Social distancing measures in response to the risk of coronavirus (COVID-19) have closed schools, which at the peak has affected more than 1.5 billion children and young people around the world.
As noted by many, lockdowns can be an effective way of controlling a pandemic, but they come with costs. These costs are usually expressed in terms of economic losses — such as GDP declines or poverty increases. In their new NBER working paper, Saravana Ravindran and Manisha Shah study the impact of COVID-19 lockdowns on violence against women in India, or costs in terms of a ‘shadow pandemic’.
This fiscal year, the World Bank Group’s first-of-its-kind Action Plan on Climate Change Adaptation and Resilience comes into effect. This interview is part of a series reflecting on our work supporting countries to adapt and build resilience to a changing climate, focusing on early efforts, current projects and future innovations that aim to protect communities around the world.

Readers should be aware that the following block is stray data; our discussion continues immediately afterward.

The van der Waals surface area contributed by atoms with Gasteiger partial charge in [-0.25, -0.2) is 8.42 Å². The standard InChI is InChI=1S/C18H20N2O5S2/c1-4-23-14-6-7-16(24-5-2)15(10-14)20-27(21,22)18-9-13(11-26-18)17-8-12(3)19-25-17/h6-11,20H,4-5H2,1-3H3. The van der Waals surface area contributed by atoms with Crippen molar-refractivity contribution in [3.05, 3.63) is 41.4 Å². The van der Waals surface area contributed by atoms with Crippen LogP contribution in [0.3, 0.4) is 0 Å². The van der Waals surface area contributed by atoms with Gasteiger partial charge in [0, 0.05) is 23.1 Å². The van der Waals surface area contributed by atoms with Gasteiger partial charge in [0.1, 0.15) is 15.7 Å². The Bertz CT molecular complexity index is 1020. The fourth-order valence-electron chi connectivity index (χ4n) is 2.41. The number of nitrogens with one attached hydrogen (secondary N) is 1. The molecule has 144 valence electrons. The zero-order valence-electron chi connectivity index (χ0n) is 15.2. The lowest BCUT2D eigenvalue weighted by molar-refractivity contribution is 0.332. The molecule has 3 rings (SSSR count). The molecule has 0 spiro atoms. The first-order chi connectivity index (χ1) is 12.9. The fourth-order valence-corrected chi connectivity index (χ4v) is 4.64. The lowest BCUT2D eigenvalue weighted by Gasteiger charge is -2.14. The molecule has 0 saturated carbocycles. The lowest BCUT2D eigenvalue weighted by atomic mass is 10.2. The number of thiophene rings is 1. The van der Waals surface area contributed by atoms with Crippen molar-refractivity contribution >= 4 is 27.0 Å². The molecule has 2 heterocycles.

It has been nearly two decades since the publication by Elbers, Lanjouw, and Lanjouw, and their “ELL” method still remains one of the most applied poverty mapping approaches.
Digital connectivity in the time of COVID-19 is no longer about traditional communication and the search for information; it has become a lifeline for using data, consuming content and engaging in digital applications by individuals, governments and businesses to ensure continuity of economic and social activities in light of social distancing and the complete lockdown in most countries of the world.
In 2016, the Government of Jordan, in partnership with the international community, committed to tackling the challenge of improving the living conditions, prospects and resilience of both Syrian refugees and Jordanian host communities.
The coronavirus pandemic forced education institutions across the entire planet to close. It is the biggest shock ever experienced by the global education community.